We suffer from financial sleight of hand.
Sleights of hand can make us question our own reality because we know instinctively that they don't square, even though they constantly get repeated.
For example, we may have been told that lowering tax rates raises tax receipts or massive stimulus won't affect the deficit. But, depending on amounts, these claims don't hold up under scrutiny. We may have other reasons for wanting each, but our justifications don't match the reality.
This got me thinking about some of the most famous words of Rev. Forrest Church, the late Unitarian theologian: "Want what you have. Do what you can. Be who you are."
One of the biggest sleights of hand in wealth management is tacitly encouraging people to want what they don't have. Most days, we are helping at least some client get into a bigger home, plan a nicer trip, or buy something that they think will bring them lasting satisfaction.
None of this is wrong, but too often we move onto what's next without appreciating what's now. Here's a tip as you think about New Year's resolutions: Before you decide what you want to happen next year, decide to review the things for which you are grateful from this year.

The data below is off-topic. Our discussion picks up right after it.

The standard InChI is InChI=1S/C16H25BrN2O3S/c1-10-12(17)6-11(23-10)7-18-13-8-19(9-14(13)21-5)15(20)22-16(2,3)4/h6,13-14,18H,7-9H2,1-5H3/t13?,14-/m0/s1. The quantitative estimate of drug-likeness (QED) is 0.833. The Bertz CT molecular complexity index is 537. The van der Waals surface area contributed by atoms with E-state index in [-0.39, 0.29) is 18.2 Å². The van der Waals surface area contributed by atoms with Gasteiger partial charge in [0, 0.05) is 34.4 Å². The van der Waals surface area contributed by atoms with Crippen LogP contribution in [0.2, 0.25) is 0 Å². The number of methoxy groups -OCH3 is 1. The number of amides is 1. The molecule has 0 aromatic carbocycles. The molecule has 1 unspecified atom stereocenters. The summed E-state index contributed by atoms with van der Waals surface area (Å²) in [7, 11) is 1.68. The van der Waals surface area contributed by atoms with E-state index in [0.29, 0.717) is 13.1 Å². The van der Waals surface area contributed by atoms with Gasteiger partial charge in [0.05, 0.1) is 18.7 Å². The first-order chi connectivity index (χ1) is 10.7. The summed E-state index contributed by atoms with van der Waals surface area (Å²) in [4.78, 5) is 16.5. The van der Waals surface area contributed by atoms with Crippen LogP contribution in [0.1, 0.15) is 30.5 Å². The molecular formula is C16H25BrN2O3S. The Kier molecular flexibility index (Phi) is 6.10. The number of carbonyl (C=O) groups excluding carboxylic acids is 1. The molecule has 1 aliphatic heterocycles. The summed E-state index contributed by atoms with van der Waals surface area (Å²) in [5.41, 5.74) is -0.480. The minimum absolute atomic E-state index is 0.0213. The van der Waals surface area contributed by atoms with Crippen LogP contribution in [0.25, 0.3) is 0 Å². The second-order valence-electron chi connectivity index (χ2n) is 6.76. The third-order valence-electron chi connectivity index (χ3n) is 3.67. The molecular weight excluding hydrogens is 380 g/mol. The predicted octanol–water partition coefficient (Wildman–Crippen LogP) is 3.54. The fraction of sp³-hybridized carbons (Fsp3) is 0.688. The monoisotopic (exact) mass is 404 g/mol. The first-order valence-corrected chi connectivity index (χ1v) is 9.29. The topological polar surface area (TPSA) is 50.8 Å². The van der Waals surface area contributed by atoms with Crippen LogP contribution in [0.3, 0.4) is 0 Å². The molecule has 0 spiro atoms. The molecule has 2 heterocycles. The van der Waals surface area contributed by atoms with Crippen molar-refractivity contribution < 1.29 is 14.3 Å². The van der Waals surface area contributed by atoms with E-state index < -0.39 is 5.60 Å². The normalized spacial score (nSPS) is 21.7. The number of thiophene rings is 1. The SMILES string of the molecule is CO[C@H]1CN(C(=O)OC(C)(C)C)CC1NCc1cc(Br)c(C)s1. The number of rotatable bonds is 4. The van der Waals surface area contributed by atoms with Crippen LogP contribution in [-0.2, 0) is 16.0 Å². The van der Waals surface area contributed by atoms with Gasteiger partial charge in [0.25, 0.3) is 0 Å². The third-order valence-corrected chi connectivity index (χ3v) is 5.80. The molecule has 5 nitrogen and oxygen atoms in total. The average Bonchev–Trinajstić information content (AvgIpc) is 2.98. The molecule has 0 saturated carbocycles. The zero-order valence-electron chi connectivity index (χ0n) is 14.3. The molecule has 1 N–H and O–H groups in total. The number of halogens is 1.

The second sleight of hand is clients either putting pressure on themselves to keep doing more or making excuses as to why they can't do more. Doing what you can starts with an honest assessment of how you are currently spending your time or money and relaxing if you are doing the things that are important to you or changing direction if you are not.
Bill Burnett's and Dave Evans' book "Designing Your Life" suggests creating a dashboard with work, play, love and health on it and determining on a scale from empty to full where you are in each category. Then make the adjustments you want to make.
Our last sleight of hand is that we have to be different than who we are. We try to manage impressions of ourselves by buying things we don't need, giving to things we don't truly care about or groveling for approval from those we hardly know.
This is exhausting. The challenge of being who you are is that some people may not like who you are. But we don't have much control over that anyway. Being who you are means that you are internally and authentically directed.
Disregard sleights of hand by living in a way that is affirming of the things that are most important to you and not believing the messages that pull you away from that.
Spend your life wisely.
Ross Levin (email@example.com) is a founding principal and president of Accredited Investors Inc., Edina.